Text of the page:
“It’s real special to look back,” he said. “It was great to be a part of musical history, and I was so proud to be there. I’ve done something my whole life that I love to do. That’s a dream many people have that they never get to live.”

It’s little surprise then that he’s able to relate specific impressions of the famous individuals he worked with. He said that when he first started working with Dylan in 1964, he wasn’t all that enamored of the young folk singer, and that he was mostly unaware of his work. Nevertheless, he took charge of the sessions and played on several of Dylan’s landmark recordings, including “Highway 61 Revisited,” “Blonde on Blonde,” “John Wesley Harding” and of course, “Nashville Skyline.”

Asked about the former Robert Zimmerman, McCoy said Dylan was characteristically quiet and withdrawn. However when he asked him to pick up a guitar for a run-through of a new song called “Desolation Row,” McCoy naturally obliged.

“That’s about all he said for the four albums we did together, even when we were face to face,” McCoy said. “I heard someone once say he didn’t have an answer for hello.”

McCoy first worked with Elvis on the soundtrack to his film “Harum Scarum.” It came about almost by accident after the dates for the recording session had to be switched and Presley’s regular players were unavailable due to commitments elsewhere.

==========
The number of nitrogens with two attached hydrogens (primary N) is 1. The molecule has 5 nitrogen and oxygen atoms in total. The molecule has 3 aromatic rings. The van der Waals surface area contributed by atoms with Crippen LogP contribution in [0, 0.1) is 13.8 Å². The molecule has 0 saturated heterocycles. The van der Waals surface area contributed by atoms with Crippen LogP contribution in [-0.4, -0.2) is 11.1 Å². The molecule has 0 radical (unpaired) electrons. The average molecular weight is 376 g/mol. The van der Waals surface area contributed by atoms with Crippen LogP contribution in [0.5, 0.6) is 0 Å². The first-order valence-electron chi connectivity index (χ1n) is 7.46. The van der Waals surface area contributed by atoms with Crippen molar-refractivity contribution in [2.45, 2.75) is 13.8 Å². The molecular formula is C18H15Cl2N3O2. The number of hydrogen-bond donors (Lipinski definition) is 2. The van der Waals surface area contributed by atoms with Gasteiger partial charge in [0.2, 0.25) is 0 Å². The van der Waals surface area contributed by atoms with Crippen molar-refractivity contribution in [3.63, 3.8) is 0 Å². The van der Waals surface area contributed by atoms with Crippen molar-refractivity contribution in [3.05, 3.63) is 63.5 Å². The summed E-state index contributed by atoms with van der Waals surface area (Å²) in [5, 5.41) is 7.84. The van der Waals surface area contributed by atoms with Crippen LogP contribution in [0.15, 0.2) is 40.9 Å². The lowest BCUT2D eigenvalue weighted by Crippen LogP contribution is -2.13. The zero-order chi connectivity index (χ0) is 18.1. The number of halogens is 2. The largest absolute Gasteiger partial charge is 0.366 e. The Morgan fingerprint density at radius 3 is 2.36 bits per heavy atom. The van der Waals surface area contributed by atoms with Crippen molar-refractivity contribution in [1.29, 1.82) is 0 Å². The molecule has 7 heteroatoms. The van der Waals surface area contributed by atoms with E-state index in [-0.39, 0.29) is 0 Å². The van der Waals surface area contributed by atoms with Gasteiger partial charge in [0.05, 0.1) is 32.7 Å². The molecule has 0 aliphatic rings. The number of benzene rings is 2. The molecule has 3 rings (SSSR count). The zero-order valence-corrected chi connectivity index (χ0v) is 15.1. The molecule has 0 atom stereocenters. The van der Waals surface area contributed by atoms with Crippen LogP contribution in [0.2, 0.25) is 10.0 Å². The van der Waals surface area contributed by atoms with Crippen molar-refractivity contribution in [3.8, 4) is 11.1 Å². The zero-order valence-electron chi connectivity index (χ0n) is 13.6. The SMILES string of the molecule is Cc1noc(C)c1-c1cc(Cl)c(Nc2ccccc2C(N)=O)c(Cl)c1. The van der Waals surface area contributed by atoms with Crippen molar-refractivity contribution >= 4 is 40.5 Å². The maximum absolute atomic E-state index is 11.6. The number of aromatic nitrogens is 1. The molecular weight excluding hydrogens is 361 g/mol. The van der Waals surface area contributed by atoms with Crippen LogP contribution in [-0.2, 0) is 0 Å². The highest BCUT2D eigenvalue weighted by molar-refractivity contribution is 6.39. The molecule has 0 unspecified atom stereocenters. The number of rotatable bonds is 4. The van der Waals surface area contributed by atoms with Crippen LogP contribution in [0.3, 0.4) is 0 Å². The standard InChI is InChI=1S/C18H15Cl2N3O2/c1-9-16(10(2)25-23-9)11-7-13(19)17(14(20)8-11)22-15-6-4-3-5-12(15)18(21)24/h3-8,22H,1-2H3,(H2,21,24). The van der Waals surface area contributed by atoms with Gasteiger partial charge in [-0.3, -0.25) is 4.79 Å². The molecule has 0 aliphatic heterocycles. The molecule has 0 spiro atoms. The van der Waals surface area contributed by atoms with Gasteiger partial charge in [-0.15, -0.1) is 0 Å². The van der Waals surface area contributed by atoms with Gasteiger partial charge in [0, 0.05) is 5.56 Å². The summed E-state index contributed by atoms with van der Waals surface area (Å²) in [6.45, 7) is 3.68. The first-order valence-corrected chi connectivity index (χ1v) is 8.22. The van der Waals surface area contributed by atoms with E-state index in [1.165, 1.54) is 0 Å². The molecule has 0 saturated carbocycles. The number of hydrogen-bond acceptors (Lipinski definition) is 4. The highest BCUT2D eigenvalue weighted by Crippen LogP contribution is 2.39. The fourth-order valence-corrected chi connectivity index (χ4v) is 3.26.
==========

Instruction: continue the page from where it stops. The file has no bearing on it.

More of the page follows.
“They hired an entire alternative band, of which I was proud to be a part,” McCoy recalls. “All of us were wondering, what’s this going to be like? He’s used to these other guys and here’s a bunch of strangers. But when we got to the studio that first day, he immediately walked up to every musician, shakes their hands and says, ‘Thank you for helping me.’ From that moment on, it was fantastic. He was so nice. The studio was his safe place. The fans couldn’t get in. He was there with people he respects and he likes, and doing what he likes to do. You could feel that.”

McCoy said the sessions with Ringo “were very cool.”

“He said ‘I love country music and I wanted to make a country album. This is the only place in the world I wanted to make it.’ He was great, so friendly. He talked to everybody like he had known them his whole life.”

Of all the recordings he was involved with, he says Tom T. Hall’s “Old Dogs, Children and Watermelon Wine,” George Jones’ “He Stopped Loving Her Today,” Loretta Lynn’s tune “Every Tingle Becomes a Chill” and “The Boxer” by Simon and Garfunkel. are among his favorites.

“Every once in awhile you go to the studio and they start playing a song that every musician in the room knows is going to be a hit,” he said. “‘Pretty Woman’ was one. When we started laying that song down, everyone could feel it and knew it was going to be special.”

Considering his legacy, McCoy’s two shows at The Station ought to be pretty special as well. He’ll be accompanied by Jason Coleman, grandson of the legendary guitarist Floyd Cramer.

“The music will be all over the map,” McCoy said. “And of course, after my years on ‘Hee Haw,’ I’m also a frustrated comedian.”